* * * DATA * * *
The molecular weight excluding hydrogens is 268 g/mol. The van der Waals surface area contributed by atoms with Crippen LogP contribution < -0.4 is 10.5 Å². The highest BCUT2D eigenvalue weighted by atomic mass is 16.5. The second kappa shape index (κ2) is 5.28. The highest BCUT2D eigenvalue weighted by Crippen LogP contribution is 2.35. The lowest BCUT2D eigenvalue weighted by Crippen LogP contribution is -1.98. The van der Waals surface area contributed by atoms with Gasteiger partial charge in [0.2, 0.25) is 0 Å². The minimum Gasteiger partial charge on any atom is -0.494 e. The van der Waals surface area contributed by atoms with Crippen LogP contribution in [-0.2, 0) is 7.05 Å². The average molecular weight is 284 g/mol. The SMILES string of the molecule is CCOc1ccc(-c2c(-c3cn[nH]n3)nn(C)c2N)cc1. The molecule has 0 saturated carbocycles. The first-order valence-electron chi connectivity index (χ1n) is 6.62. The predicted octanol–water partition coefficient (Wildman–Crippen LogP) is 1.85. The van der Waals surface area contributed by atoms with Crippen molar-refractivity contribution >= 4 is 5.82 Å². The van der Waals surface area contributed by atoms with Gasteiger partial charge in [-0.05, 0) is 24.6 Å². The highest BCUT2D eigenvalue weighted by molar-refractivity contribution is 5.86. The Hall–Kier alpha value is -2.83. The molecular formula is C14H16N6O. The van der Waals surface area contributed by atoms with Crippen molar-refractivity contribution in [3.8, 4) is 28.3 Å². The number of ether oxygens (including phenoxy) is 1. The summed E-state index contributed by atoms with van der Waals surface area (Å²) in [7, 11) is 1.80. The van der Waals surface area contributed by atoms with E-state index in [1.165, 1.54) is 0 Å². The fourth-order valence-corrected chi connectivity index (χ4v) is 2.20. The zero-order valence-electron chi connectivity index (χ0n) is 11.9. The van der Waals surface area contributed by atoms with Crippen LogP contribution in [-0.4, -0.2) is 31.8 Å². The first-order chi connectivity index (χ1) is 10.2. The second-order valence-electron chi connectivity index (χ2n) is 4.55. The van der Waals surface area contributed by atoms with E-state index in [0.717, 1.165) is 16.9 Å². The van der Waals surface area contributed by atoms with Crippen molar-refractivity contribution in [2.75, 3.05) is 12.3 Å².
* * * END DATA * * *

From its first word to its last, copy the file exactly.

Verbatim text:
The molecular weight excluding hydrogens is 268 g/mol. The van der Waals surface area contributed by atoms with Crippen LogP contribution < -0.4 is 10.5 Å². The highest BCUT2D eigenvalue weighted by atomic mass is 16.5. The second kappa shape index (κ2) is 5.28. The highest BCUT2D eigenvalue weighted by Crippen LogP contribution is 2.35. The lowest BCUT2D eigenvalue weighted by Crippen LogP contribution is -1.98. The van der Waals surface area contributed by atoms with Gasteiger partial charge in [0.2, 0.25) is 0 Å². The minimum Gasteiger partial charge on any atom is -0.494 e. The van der Waals surface area contributed by atoms with Crippen LogP contribution in [-0.2, 0) is 7.05 Å². The average molecular weight is 284 g/mol. The SMILES string of the molecule is CCOc1ccc(-c2c(-c3cn[nH]n3)nn(C)c2N)cc1. The molecule has 0 saturated carbocycles. The first-order valence-electron chi connectivity index (χ1n) is 6.62. The predicted octanol–water partition coefficient (Wildman–Crippen LogP) is 1.85. The van der Waals surface area contributed by atoms with Crippen molar-refractivity contribution >= 4 is 5.82 Å². The van der Waals surface area contributed by atoms with Gasteiger partial charge in [-0.05, 0) is 24.6 Å². The highest BCUT2D eigenvalue weighted by molar-refractivity contribution is 5.86. The Hall–Kier alpha value is -2.83. The molecular formula is C14H16N6O. The van der Waals surface area contributed by atoms with Crippen molar-refractivity contribution in [3.8, 4) is 28.3 Å². The number of ether oxygens (including phenoxy) is 1. The summed E-state index contributed by atoms with van der Waals surface area (Å²) in [7, 11) is 1.80. The van der Waals surface area contributed by atoms with E-state index in [1.165, 1.54) is 0 Å². The fourth-order valence-corrected chi connectivity index (χ4v) is 2.20. The zero-order valence-electron chi connectivity index (χ0n) is 11.9. The van der Waals surface area contributed by atoms with Crippen LogP contribution in [-0.4, -0.2) is 31.8 Å². The first-order chi connectivity index (χ1) is 10.2. The second-order valence-electron chi connectivity index (χ2n) is 4.55. The van der Waals surface area contributed by atoms with E-state index in [0.717, 1.165) is 16.9 Å². The van der Waals surface area contributed by atoms with Crippen molar-refractivity contribution in [2.75, 3.05) is 12.3 Å².